The potential for a so-called “tripledemic” this fall and winter has made headlines in recent weeks, especially up north where some hospitals are filled to capacity with pediatric patients suffering from respiratory illnesses including RSV.
The “tripledemic” viruses that has some medical professionals concerned are RSV, flu, and COVID.
While we haven’t seen a similar surge of hospitalizations here in Florida, pediatric cases are rising…in fact, when it comes to RSV, cases haven’t tapered off after an unusual summer surge.
We recently sat down with two local doctors to get expert advice on how parents can better protect our children as we head into the holiday season. (Just a heads up: you might find yourself stocking up on hand sanitizer again.)
Meet the Experts:
- Dr. Juan Dumois is a Pediatric Infectious Diseases physician at Johns Hopkins All Children’s Hospital.
- Dr. John Prpich, pediatric pulmonologist from St. Joseph’s Children’s Hospital.
More Expert Advice:
- Ask the Doctor: What you need to know about RSV in kids
Have you seen a similar increase in pediatric patient hospital admissions due to RSV, COVID and/or flu like up north?
Dr. Juan Dumois: Not quite yet. We have seen an increase in some respiratory illnesses throughout the summer that were usually high for the summer. But it didn’t just go up in the last week or two, it’s been like that for the last 2-3 months.
Especially with RSV.
Regarding influenza, that is just starting to creep up in the last 2-3 weeks, but not to the extent they’ve been reporting up north.
Dr. John Prpich: I would say that that from an RSV standpoint, historically, our season was around September, October or so, through March.
But this year, we had RSV in our community all summer long. So even though we are warm and it’s nice, we don’t really understand why, but we had a small amount of RSV in our community all summer long and then around September and into October, we saw it go up very precipitously. It’s pretty prevalent in our in our community right now.
But along with the other respiratory viruses, our children’s hospital is full of kids.
And then you hear a lot of stories of other hospitals and places that are almost at capacity or at max capacity with all the kids being admitted with all kinds of generic bronchiolitis– which is sort of the catchall term for when these kids get one of these viruses and it goes to their lower respiratory tract.
Is what’s happening up north an indication of what we’ll see here in Florida in the coming months?
Dr. Juan Dumois: Yes. I think this could be very predictive of what we’re going to be seeing in the next few months and so we have to be prepared for that. It does give us an opportunity to prepare in a way that may help prevent some of the extent of the disease-the number of kids being hospitalized especially.
Some of the children’s hospitals up north seem to be overwhelmed – even having trouble finding beds for children who need to be admitted to the hospital. And because a lot of that is generated by the flu, getting flu shots would significantly decrease their chance of being hospitalized.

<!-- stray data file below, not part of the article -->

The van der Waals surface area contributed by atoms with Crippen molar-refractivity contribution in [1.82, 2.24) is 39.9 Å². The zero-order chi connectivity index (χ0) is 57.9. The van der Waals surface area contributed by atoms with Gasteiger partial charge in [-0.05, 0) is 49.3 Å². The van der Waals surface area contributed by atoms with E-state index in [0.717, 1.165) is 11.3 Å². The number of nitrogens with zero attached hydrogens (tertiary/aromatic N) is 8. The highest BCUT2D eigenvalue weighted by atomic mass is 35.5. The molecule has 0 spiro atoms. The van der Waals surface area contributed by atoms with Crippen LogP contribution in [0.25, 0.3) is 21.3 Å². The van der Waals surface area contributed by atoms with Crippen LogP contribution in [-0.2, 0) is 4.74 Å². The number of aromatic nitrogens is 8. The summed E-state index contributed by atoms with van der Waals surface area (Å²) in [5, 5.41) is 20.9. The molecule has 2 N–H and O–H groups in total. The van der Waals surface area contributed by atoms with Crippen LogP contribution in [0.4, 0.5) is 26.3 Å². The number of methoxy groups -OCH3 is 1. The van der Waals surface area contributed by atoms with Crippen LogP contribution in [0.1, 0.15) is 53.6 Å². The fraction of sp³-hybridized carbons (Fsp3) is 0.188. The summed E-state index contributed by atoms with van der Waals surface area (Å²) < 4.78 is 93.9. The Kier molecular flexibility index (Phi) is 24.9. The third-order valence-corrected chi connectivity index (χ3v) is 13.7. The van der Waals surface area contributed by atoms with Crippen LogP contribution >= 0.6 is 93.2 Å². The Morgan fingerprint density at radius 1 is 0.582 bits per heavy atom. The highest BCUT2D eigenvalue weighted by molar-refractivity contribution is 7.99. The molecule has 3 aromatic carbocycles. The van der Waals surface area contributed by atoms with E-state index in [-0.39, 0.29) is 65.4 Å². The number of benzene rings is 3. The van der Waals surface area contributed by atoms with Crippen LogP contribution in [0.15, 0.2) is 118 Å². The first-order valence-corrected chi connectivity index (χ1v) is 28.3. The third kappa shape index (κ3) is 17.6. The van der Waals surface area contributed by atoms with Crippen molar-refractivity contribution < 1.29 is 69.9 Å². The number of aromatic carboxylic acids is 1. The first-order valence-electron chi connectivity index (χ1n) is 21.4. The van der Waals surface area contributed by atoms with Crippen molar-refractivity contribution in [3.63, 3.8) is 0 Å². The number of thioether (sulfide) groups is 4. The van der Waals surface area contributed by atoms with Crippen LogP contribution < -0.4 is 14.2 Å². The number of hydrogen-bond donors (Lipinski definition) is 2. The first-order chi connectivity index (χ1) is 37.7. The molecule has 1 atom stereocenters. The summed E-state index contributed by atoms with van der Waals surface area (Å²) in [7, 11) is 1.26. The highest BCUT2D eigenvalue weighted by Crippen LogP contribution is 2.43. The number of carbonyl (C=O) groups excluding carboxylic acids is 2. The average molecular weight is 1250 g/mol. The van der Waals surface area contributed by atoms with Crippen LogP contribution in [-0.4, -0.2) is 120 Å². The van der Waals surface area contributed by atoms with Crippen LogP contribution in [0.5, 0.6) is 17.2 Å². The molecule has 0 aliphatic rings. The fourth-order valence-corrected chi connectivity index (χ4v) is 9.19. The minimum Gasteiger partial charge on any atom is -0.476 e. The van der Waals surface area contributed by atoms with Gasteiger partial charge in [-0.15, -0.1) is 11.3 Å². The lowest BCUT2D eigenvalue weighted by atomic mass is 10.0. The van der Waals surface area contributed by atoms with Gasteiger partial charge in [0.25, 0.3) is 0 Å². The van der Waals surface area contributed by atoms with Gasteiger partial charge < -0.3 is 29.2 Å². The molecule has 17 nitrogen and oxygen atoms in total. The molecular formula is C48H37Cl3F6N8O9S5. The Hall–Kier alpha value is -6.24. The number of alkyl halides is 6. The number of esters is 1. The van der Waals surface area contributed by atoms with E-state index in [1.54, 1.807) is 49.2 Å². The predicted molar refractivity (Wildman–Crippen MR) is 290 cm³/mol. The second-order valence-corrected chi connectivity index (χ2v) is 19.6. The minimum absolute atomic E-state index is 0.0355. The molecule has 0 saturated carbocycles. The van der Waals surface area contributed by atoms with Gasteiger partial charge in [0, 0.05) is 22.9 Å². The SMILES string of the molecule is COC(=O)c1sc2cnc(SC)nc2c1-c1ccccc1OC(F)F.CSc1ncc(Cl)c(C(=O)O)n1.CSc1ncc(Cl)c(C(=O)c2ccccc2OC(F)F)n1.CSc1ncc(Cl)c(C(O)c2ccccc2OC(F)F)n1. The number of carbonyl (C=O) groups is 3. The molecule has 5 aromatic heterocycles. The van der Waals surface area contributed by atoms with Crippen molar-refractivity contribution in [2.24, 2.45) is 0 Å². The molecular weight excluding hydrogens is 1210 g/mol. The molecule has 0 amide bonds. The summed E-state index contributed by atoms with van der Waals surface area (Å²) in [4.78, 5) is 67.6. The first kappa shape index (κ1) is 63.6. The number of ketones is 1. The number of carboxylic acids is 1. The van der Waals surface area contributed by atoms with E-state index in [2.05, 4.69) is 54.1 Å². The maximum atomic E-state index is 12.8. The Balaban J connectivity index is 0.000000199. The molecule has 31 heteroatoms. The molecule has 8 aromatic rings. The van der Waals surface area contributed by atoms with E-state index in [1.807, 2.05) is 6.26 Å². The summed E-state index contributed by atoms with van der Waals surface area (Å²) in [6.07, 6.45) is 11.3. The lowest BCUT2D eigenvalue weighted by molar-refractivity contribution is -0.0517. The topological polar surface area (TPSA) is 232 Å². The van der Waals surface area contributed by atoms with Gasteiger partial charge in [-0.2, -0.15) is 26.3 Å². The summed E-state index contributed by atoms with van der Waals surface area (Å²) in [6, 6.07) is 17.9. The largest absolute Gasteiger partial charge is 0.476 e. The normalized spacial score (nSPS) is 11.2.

How has the COVID pandemic impacted the normal viral season?
Dr. Juan Dumois: It has altered many virus seasons.
With RSV—rising and maintaining a steady presence this year when normally RSV is a winter virus that starts rising in October, peaks around December and then starts waning by March or April. We saw the opposite this year.
It hasn’t come down much in the Tampa Bay area, so it is possible instead of continuing to taper and disappear that—the way we do things differently in the wintertime, it may start rising again.
COVID 19 did change how RSV cycles and it also changed our immunity to RSV.
RSV immunity probably needs boosting on a regular basis, sort of like the flu so that may be part of the reason that we’ve seen so much RSV this summer because kids didn’t catch it for a few years.
We can’t do much about RSV-there is no vaccine for that.
We have the vaccines for COVID, there are some age restrictions, but there is definitely the flu vaccine too.
Dr. Prpich: Yeah, I mean it’s a very interesting question. I think, yeah, there is a likely connection. I don’t think we understand in what way.
I think it’s like all things, it’s probably going to be multifactorial. You know, we went almost a solid two years, certainly a year and a half, where really our kids were not sick in terms of regular respiratory viruses.
And a big chunk of 2021 was much calmer than we’ve seen in the past as well, so there’s times when I’m having conversations with the parents where I almost wonder if we forgot what it was like to be sick.
Certainly our perspective has changed a little bit and our awareness of respiratory illnesses has changed. And I think it’s worthwhile at least acknowledging that.
Since there is no vaccine for RSV, what do parents need to know about this virus and how to protect our kids from it?
Dr. Prpich: It is very contagious. Back when everyone was doing everything we were doing for COVID -when we thought it was droplet spread on surfaces, what we all learned ended up not being true for COVID is true for RSV and rhinovirus, and these other respiratory viruses.
And that was why we first thought so much about that contact transmission because that’s what we routinely see with all of the other respiratory viruses. So, it’s (RSV) very contagious.
But it’s more of the typical sort of snotty nose or increase respiratory secretions. The virus is in those particles will land on a solid surface and it can live on that solid surface for a prolonged period. Hours at times.
And then another child comes along and touches that surface or touches that toy or puts that thing in in their mouth. Hand washing, wiping down solid surfaces really are much more applicable to these respiratory viruses.